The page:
It should go without saying that an organization should get its spokespeople media trained, according to Robert Taylor in his book Media Interview Techniques: A Complete Guide to Media Training. Journalists conduct interviews day in day out, so if your spokespeople have never had any training or practice they’ll immediately be at a big disadvantage, just as someone who has never learned to cook will probably make a hash of preparing a meal for a dinner party.
Where do the most compelling strategy presentations come from? The answer, of course, is from top tier management consulting firms, according to Dave McKinsey in his book Strategic Storytelling: How to Create Persuasive Business Presentations. So the author uses slide decks prepared by McKinsey & Company, Boston Consulting Group and Accenture to demonstrate his principles, bearing in mind that strategic storytelling is mostly about what you do before you actually speak to a group.
There are several common problems with business presentations, including failure to relate the message to the lives of the audience, failure to prepare adequately, and trying to cover too much information in too little time, according to Luis Cubero in his book Business Storytelling Guide: Creating Impactful and Compelling Business Presentations Using Storytelling Techniques. Each of these problems can be addressed by taking a storytelling approach to the presentation.
Last century the communications environment was typified by hierarchy, information control, broadcast and audience passivity. In the current century, communications are characterised by interconnectedness, speed, transparency, surveillance, and diversity, according to David Cowan in his book Strategic Internal Communication: How to Build Employee Engagement and Performance. The book aims to provide advice on internal corporate communications in the new information space.
Every day great ideas fall by the wayside because they were not properly explained, according to Frank Pietrucha in his book Supercommunicator: Explaining the Complicated So Anyone Can Understand. To be successful in an increasingly competitive marketplace, you need to articulate a clear and easy-to-understand message to all relevant parties. The book aims to show how to communicate complicated ideas in a society where complicated material is abundant.
Power in human communications and relations is determined largely by the interplay of our unconscious minds, according to Nick Morgan in his book Power Cues: The Subtle Science of Leading Groups, Persuading Others, and Maximising Your Personal Impact. If you can understand how that unconscious interplay works and exercise some control over it, you may become more effective in the ways you relate to other people.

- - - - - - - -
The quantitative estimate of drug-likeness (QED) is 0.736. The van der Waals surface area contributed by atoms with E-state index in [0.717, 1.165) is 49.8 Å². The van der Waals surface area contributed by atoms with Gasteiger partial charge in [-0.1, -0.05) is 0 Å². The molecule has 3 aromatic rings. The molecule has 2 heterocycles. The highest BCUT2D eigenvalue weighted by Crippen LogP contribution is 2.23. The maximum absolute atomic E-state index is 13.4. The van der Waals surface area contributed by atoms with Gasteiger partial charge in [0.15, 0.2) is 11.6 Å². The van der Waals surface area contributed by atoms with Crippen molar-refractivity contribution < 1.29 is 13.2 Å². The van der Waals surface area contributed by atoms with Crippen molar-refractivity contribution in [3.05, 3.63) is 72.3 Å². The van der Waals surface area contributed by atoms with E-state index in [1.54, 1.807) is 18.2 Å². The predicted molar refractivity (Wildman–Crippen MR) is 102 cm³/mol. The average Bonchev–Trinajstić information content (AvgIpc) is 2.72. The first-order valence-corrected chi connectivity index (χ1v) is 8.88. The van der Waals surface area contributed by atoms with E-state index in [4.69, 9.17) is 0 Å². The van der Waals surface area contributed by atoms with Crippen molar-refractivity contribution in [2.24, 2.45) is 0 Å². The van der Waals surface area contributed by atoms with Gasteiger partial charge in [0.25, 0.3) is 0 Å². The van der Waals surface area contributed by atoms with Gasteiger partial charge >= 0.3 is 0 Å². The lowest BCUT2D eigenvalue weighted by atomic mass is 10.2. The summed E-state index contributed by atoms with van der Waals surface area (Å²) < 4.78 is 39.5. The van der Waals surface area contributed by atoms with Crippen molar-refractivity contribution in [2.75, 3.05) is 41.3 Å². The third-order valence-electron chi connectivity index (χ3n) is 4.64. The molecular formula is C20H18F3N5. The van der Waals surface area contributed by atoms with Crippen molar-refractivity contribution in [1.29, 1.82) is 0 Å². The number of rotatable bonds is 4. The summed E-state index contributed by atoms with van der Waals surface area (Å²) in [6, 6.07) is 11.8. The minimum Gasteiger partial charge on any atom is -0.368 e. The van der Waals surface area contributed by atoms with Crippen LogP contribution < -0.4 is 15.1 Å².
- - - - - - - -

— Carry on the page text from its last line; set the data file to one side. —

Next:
Extremely intelligent, skilled advocates can be terribly uncomfortable in the counsellor’s role – unclear, insensitive or less than candid – according to Marjorie Corman Aaron in her book Client Science: Advice for Lawyers on Counseling Clients Through Bad News and Other Legal Realities. Clients are fully informed only when they understand and accept the legal realities and feel full trust and confidence in their lawyers’ advocacy, competence, motive and respect.
It is relatively easy to deliver good news to a client, but complications arise in delivering bad news, particularly in dealing with the client’s emotional reactions. The author suggests strategies for:
- Adopting behaviour, tone and language suitable for conveying bad news
- Prompting the client to raise the likelihood of bad news
- Delivering the bad news in a sensitive but direct manner so that it is clearly understood
- Avoiding the temptation to distort reality by softening the blow
- Making sure your voice and body language do not send false signals
- Retaining the client’s confidence in your competence and commitment
- Avoiding statements which might threaten the client’s ego and identity
- Avoiding placing blame on the client
- Helping the client understand that risks are real, rather than just abstract
- Persuading the client that legal reality does not necessarily equate with perceived fairness
The book provides plenty of insights into the difficulties of translating legal concepts into language which clients can understand; the emotional reactions which clients experience and how they increase the difficulty of gaining an objective comprehension of the legal realities; predictable ways in which people behave irrationally and how they can be addressed; and the use of non-verbal forms of expression in conveying advice accurately.
Any experienced legal practitioner will be able to confirm that some lawyers seem to be able to win and retain the confidence of clients, while others fail to do so, and the difference often has very little to do with legal ability. Some lawyers have natural abilities in relating to clients, whereas others do not. In my view this book provides a host of helpful insights into the reasons behind the difference, and gives very helpful advice on improving client relationship skills.